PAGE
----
In Conversation with Marc Husband

Blog Post created by teachontario.team on Oct 8, 2020

Marc Husband is the Program Coordinator for Mathematics, Science/STEM & Robotics for the Toronto District School Board. His classroom-based research investigates using student ideas as a resource for learning mathematics in schools, teacher education and professional learning settings. Marc earned his PhD in Mathematics Education from York University in 2019.


Here is In Conversation With Marc Husband

1) Congratulations on completing your PhD! Can you tell us about the focus of your research?


Asking teachers to support their students in making mathematical connections is an unreasonable request when teachers themselves have not had opportunities to connect their own understandings. The outstanding question is: how can teachers actually acquire the knowledge and experiences needed to support their students in learning elementary mathematics? My PhD research investigates how newly graduated elementary teachers can deepen their mathematical understanding using tools and strategies similar to those researchers recommend for teaching school students. My case study was conducted in a 10-day Additional Qualification course, where 15 newly graduated teachers worked on elementary mathematics tasks and acted as co-teachers. The video data and student journals were analyzed using Pirie-Kieren’s (1994) Theory for the Dynamical Growth of Mathematical Understanding. Tracking participants’ learning pathway revealed the connection-making process that deepened their understanding of elementary mathematics.


2) What was your experience with math as a student? How did you become interested in mathematics teaching and learning?


I became interested in mathematics education as a practicing teacher. My own experiences learning mathematics were, like many, tied to being correct or incorrect. And the delivery of content was what I refer to as show, tell and do. My math learning was best described as passive. I looked to the teacher for direction and did my best to replicate what was being demonstrated. Like the literature in mathematics education suggests, I too fell into this mode of instructing when I first started teaching, but I soon noticed that a division existed between those students who could regurgitate facts and answers and those who couldn’t. I was indeed perpetuating the cycle of show, tell and do. It became clear to me that students need to engage in inquiry, grapple with questions, explore their ideas and describe their thinking.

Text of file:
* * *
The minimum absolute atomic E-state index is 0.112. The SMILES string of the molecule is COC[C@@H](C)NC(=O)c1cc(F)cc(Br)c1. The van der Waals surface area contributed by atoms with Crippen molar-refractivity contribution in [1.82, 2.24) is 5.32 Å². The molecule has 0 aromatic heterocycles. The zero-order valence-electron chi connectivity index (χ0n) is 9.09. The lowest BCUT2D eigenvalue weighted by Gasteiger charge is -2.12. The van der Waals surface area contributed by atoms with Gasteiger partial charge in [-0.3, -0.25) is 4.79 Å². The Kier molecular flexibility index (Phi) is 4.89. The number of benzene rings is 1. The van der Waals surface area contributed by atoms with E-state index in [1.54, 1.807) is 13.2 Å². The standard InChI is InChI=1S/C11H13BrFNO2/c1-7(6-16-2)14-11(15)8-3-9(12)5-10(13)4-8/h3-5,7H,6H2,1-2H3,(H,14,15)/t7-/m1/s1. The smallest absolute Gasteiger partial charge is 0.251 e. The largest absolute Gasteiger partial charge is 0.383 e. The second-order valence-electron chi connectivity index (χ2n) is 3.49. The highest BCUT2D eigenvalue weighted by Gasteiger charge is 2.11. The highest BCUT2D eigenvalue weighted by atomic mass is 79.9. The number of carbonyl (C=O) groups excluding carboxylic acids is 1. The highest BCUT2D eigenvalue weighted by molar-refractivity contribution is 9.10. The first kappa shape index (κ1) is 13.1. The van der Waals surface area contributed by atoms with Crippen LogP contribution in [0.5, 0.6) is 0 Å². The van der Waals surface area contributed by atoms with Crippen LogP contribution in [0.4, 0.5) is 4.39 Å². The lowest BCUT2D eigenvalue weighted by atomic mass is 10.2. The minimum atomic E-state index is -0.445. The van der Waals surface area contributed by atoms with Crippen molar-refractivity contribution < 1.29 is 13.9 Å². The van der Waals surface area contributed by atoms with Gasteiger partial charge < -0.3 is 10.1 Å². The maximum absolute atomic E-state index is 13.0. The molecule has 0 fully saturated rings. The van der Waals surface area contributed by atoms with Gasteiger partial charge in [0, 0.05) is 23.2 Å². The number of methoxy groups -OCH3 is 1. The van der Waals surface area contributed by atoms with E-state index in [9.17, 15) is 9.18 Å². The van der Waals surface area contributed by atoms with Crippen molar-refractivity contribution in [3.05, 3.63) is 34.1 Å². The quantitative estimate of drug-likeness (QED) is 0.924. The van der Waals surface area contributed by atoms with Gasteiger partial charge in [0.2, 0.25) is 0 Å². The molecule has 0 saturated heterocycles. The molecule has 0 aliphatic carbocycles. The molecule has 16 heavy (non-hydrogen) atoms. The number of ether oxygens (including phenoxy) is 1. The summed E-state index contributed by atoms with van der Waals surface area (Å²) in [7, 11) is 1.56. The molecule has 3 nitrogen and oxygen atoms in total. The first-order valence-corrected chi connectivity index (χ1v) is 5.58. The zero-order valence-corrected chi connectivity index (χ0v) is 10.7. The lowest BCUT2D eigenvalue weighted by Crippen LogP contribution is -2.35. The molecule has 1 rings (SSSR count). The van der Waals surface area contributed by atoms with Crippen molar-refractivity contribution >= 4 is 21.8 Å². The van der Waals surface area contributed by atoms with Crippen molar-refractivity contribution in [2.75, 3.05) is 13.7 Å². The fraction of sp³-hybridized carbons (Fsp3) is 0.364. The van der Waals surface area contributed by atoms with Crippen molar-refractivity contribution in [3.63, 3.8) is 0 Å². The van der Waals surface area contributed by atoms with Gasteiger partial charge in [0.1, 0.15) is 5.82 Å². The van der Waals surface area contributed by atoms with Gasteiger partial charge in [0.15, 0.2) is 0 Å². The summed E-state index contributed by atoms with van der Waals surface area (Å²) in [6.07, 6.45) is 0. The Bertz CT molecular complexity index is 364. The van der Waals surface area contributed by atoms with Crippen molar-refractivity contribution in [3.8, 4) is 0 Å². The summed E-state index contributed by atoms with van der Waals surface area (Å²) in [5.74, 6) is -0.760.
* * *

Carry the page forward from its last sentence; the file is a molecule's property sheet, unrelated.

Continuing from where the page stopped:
3) What are the conditions that educators can establish that foster students being able to build upon existing mathematical thinking?


  • The selection of the task/question is super important. Imagine the responses we can get from students in the two different scenarios: A) pose the question what’s 7 +8 ? and B) True or False: 7 + 8 = 15, how do you know? These are going to be entirely different experiences for both the teacher and the student! If you can anticipate students approaching the task/question in more than one way then it’s likely a good task.
  • Anticipating students’ ideas allows for rich mathematical discussions. I also think that anticipating what students might say and do frees us up to really listen to students’ ideas that we have not anticipated. Essentially, the more we anticipate the more we can be with students' ideas in the moment and be open to listening to ideas that we didn't anticipate. By imagining how our students would approach the task we can consider possible misconceptions as well as strategies that they may use to solve the problem. This work is crucial and places the educator in a much better position to make decisions during a mathematical discussion. This leads into the most challenging practice for teachers and students: making connections
  • Making connections is essential when building understanding. When we elicit more than one way of doing mathematics, it helps set us up to make connections (such as, investigating similarities and differences between the two solution strategies). Fostering classroom norms that encourage students to compare and analyze peer’s math solution strategies is key. Sharing solutions and thinking supports students to develop deeper mathematical understandings through connections made with and by their peers.

4) For Fall reading and viewing, what Math resources can you recommend?


I am really excited about a new web-based resource called Mental Math 4 All. Full-disclosure: I have actually been a part of the development of this resource! The reason I’m excited about sharing this resource is because it’s addressing a big gap in resources for teachers, while, at the same time, using research in Math Ed to inform the materials. The resource supports teachers by providing weekly lessons which include short video clips that illustrate a mental math strategy and shows how the idea looks visually. The videos are grade specific and are super easy to use.

Continue Your Learning


Click here for a link to Marc Husband’s Twitter profile

Click here for a link to Mental Math 4 All,  a collaborative project between Toronto District School Board and York University that looked at mental math strategies


Click here for a link on Marc’s article on polishing in Vector